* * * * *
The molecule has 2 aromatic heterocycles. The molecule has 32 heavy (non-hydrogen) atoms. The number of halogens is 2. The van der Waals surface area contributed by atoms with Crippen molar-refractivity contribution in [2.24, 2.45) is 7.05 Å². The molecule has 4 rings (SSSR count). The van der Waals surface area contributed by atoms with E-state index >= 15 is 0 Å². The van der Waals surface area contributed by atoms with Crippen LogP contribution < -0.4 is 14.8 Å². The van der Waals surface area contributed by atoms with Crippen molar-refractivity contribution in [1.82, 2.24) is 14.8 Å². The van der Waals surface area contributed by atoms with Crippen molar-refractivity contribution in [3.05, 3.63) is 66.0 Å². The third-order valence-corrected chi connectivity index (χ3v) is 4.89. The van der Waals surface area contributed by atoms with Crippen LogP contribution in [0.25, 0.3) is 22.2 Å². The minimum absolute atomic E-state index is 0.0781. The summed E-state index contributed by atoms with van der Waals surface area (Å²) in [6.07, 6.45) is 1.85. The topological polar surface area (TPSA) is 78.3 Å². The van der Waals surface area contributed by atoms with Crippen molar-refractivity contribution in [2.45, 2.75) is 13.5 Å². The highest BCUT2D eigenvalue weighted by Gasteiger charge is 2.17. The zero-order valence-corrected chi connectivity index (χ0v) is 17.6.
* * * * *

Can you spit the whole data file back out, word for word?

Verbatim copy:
The molecule has 2 aromatic heterocycles. The molecule has 32 heavy (non-hydrogen) atoms. The number of halogens is 2. The van der Waals surface area contributed by atoms with Crippen molar-refractivity contribution in [2.24, 2.45) is 7.05 Å². The molecule has 4 rings (SSSR count). The van der Waals surface area contributed by atoms with E-state index >= 15 is 0 Å². The van der Waals surface area contributed by atoms with Crippen LogP contribution < -0.4 is 14.8 Å². The van der Waals surface area contributed by atoms with Crippen molar-refractivity contribution in [1.82, 2.24) is 14.8 Å². The van der Waals surface area contributed by atoms with Crippen molar-refractivity contribution in [3.05, 3.63) is 66.0 Å². The third-order valence-corrected chi connectivity index (χ3v) is 4.89. The van der Waals surface area contributed by atoms with Crippen LogP contribution in [0.25, 0.3) is 22.2 Å². The minimum absolute atomic E-state index is 0.0781. The summed E-state index contributed by atoms with van der Waals surface area (Å²) in [6.07, 6.45) is 1.85. The topological polar surface area (TPSA) is 78.3 Å². The van der Waals surface area contributed by atoms with Crippen molar-refractivity contribution in [2.45, 2.75) is 13.5 Å². The highest BCUT2D eigenvalue weighted by Gasteiger charge is 2.17. The zero-order valence-corrected chi connectivity index (χ0v) is 17.6.